One feature of the world that few people stop to puzzle over is how many dimensions it has. Although it is a little tricky to say just what a dimension is, it does seem fairly obvious that we, the objects that surround us, and the space we move about in are structured by three dimensions, conventionally referred to as length, width, and depth. Even philosophers have tended to take this for granted. Aristotle, at the beginning of On the Heavens, declared that “the three dimensions are all there are.” Why? Because, he argued in a somewhat mystical vein, the number three comprises beginning, middle, and end. Therefore, it is perfect and complete.
The first philosophers to talk about a “fourth dimension” were the seventeenth-century Cambridge Platonists, but they seemed to have something more spiritual than spatial in mind. One of them, Henry More, suggested in 1671 that the fourth dimension was the abode of Platonic ideas and, quite possibly, ghosts. Around the same time, Descartes took the seemingly innocuous step of adding an extra variable to his coordinate geometry, which enabled him to define four-dimensional entities he called sursolides. Timid contemporaries found this intolerable; in 1685, the mathematician John Wallis denounced the sursolide as a “Monster in Nature, less possible than a Chimera or Centaur!” Kant, in his early writings at least, flirted with the idea that three-dimensional space might be contingent; perhaps, he conjectured, God created other worlds with different numbers of dimensions. By the time he wrote the Critique of Pure Reason, however, Kant had decided that space was not an objective feature of reality, but something imposed on it by the mind to give order to experience. Moreover, he held, its character was irrevocably Euclidean and three-dimensional—this we know with “apodictic certainty.”
Meanwhile, in mathematics, a revolution was getting underway. Some mathematicians began to investigate curved geometries, where the shortest distance between two points was no longer a straight line; others extended the Euclidean system to spaces of more than three dimensions. These developments were brought together in a magnificent synthesis by Georg Friedrich Bernhard Riemann (1826– 1866). In an 1854 lecture before the faculty of the University of Göttingen, titled “On the Hypotheses Which Lie at the Foundation of Geometry,” Riemann toppled the Euclidean orthodoxy that had dominated mathematics—and, indeed, Western thought—for two millennia. According to Euclid, a point has zero dimensions; a line, one; a plane, two; and a solid, three. Nothing could have four dimensions. Moreover, Euclidean space is “flat”: parallel lines never meet. Riemann transcended both these assumptions, rewriting the equations of geometry so that they could describe spaces with any number of dimensions, and with any kind of curvature. (In a spherical space, for example, there is no way that parallel lines could not meet.)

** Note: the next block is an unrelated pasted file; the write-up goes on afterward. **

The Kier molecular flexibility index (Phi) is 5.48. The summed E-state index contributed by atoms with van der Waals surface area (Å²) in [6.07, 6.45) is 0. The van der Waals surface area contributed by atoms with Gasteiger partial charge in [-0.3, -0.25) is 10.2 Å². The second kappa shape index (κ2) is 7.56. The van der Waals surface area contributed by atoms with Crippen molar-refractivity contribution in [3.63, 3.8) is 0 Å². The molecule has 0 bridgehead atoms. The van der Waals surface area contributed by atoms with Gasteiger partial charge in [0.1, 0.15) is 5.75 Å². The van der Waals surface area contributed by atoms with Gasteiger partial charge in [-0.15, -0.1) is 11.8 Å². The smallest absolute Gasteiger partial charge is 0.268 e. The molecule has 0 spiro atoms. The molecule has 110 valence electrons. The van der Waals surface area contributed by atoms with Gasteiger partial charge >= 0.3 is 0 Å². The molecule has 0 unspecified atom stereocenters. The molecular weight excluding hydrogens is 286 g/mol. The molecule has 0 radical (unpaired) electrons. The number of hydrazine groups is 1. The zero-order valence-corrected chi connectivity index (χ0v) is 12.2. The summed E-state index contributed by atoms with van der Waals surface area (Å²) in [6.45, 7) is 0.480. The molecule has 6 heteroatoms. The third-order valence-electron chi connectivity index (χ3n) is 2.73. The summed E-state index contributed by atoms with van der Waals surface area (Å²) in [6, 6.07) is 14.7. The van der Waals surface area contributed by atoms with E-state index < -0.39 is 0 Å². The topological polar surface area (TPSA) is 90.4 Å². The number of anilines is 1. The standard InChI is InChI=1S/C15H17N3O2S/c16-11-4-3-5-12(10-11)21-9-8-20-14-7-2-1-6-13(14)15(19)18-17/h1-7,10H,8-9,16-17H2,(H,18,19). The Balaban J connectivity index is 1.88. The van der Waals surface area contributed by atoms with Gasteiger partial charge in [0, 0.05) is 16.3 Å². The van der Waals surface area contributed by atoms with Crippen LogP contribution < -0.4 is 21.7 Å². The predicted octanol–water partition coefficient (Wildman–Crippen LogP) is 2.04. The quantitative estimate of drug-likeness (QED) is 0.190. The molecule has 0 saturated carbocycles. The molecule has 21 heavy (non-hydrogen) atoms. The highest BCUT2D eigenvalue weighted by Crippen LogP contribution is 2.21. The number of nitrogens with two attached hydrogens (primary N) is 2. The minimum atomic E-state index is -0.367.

The Riemannian revolution destroyed the old notion of geometry as the science of physical space. Clearly, there was nothing metaphysically necessary about three dimensions. An endless variety of other spatial worlds was possible; they …
This article is available to online subscribers only.
Please choose from one of the options below to access this article:
Purchase a print premium subscription (20 issues per year) and also receive online access to all all content on nybooks.com.
Purchase an Online Edition subscription and receive full access to all articles published by the Review since 1963.